Diary and Events
NEC Birmingham(B40 1NT)
25/09/2019 - 26/09/2019
Sensors & Instrumentation Live will celebrate its 10 year anniversary in 2019 and the UK’s (more)
NEC, Birmingham(B40 1NT)
01/10/2019 - 03/10/2019
The UK’s largest ever event in the processing and packaging sector calendar. With over 350 exhibitors (more)
High index compression springs offered in 316 stainless steel
Lee Spring has introduced a range of low-pressure, high-index springs, which are finding use in relief and check valves, pistons, syringes, motor brushes, dispensers, contacts and toys.
Featuring large diameters, Lee Spring's Lite Pressure soft springs offer from 7kPa to 35kPa pressure at 80% deflection. As the potential application range for these springs is so broad, they are supplied only in Type 316 stainless steel to suit most functions. This material adds optimal corrosion resistance, enhanced cleanliness through passivation to ASTM A967 and ultrasonic cleaning and higher levels of product purity. It also allows the springs to be used at moderately elevated temperatures.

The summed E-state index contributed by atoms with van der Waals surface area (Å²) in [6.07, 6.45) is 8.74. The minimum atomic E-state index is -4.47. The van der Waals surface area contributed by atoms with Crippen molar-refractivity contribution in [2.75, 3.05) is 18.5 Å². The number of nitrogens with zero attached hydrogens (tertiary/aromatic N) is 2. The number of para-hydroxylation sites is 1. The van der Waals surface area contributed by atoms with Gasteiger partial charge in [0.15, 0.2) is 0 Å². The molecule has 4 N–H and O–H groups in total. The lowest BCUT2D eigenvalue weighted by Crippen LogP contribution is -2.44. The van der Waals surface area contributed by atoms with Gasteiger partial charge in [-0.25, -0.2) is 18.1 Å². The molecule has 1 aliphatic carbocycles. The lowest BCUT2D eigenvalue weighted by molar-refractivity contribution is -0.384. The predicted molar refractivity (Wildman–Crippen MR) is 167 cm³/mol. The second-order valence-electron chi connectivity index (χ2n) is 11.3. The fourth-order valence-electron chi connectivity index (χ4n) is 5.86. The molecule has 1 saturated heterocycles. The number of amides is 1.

These high-index compression springs are carefully packaged for ease of handling and to minimise tangling or distortion in transit and storage. Pressure is described as a force that is exerted over a surface area. In regards to compression springs, the pressure exerted as the result of a specific deflection can be more technically described as force over a flat surface with a circular perimeter (the nominal hole in which the spring is being used). Here, the term 'Lite Pressure' is used to describe a series of springs designed to be utilised where relatively low forces are required for a given diameter. The pressure rating assigned to each item of this series of springs is a selection parameter to assist in meeting qualitative or quantitative requirements.
Each series is offered in a range from 7kPa to 35kPa pressure ratings. The pressure ratings used for the Lite Pressure series springs have no direct relationship with 'pressure' as traditionally used in the fluid power industry, although indirectly the pressure ratings are conceptually equivalent. Fluid pressure would be the result of a spring force acting over the specific area exposed to the fluid and would depend on other application components such as the valve face or the piston head.
Other News from Lee Spring
Latest news about Springs